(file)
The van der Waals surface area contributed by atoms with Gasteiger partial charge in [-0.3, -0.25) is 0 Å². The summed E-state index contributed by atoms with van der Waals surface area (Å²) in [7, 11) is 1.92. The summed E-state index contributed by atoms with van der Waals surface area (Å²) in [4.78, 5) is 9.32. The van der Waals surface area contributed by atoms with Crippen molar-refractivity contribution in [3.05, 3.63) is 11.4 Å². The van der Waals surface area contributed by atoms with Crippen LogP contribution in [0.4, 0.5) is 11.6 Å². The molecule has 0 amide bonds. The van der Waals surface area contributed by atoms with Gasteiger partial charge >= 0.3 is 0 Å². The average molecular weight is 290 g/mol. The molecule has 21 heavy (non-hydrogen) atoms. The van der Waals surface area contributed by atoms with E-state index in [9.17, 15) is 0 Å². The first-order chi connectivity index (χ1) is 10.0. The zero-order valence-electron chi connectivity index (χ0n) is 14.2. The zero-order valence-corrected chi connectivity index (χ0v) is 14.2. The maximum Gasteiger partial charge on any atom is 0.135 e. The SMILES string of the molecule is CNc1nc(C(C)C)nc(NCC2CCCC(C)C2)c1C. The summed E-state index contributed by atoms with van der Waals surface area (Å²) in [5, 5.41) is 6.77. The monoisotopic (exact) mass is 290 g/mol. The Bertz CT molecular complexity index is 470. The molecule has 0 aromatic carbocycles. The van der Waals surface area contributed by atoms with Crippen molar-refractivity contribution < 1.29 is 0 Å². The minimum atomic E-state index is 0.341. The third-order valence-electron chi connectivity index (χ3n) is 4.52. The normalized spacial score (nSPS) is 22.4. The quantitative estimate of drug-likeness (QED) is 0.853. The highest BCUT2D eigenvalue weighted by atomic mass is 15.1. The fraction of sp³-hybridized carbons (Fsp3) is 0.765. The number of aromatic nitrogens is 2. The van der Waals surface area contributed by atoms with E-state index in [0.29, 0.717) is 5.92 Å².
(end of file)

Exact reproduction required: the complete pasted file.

The van der Waals surface area contributed by atoms with Gasteiger partial charge in [-0.3, -0.25) is 0 Å². The summed E-state index contributed by atoms with van der Waals surface area (Å²) in [7, 11) is 1.92. The summed E-state index contributed by atoms with van der Waals surface area (Å²) in [4.78, 5) is 9.32. The van der Waals surface area contributed by atoms with Crippen molar-refractivity contribution in [3.05, 3.63) is 11.4 Å². The van der Waals surface area contributed by atoms with Crippen LogP contribution in [0.4, 0.5) is 11.6 Å². The molecule has 0 amide bonds. The van der Waals surface area contributed by atoms with Gasteiger partial charge >= 0.3 is 0 Å². The average molecular weight is 290 g/mol. The molecule has 21 heavy (non-hydrogen) atoms. The van der Waals surface area contributed by atoms with E-state index in [9.17, 15) is 0 Å². The first-order chi connectivity index (χ1) is 10.0. The zero-order valence-electron chi connectivity index (χ0n) is 14.2. The zero-order valence-corrected chi connectivity index (χ0v) is 14.2. The maximum Gasteiger partial charge on any atom is 0.135 e. The SMILES string of the molecule is CNc1nc(C(C)C)nc(NCC2CCCC(C)C2)c1C. The summed E-state index contributed by atoms with van der Waals surface area (Å²) in [5, 5.41) is 6.77. The monoisotopic (exact) mass is 290 g/mol. The Bertz CT molecular complexity index is 470. The molecule has 0 aromatic carbocycles. The van der Waals surface area contributed by atoms with Crippen molar-refractivity contribution < 1.29 is 0 Å². The minimum atomic E-state index is 0.341. The third-order valence-electron chi connectivity index (χ3n) is 4.52. The normalized spacial score (nSPS) is 22.4. The quantitative estimate of drug-likeness (QED) is 0.853. The highest BCUT2D eigenvalue weighted by atomic mass is 15.1. The fraction of sp³-hybridized carbons (Fsp3) is 0.765. The number of aromatic nitrogens is 2. The van der Waals surface area contributed by atoms with E-state index in [0.29, 0.717) is 5.92 Å².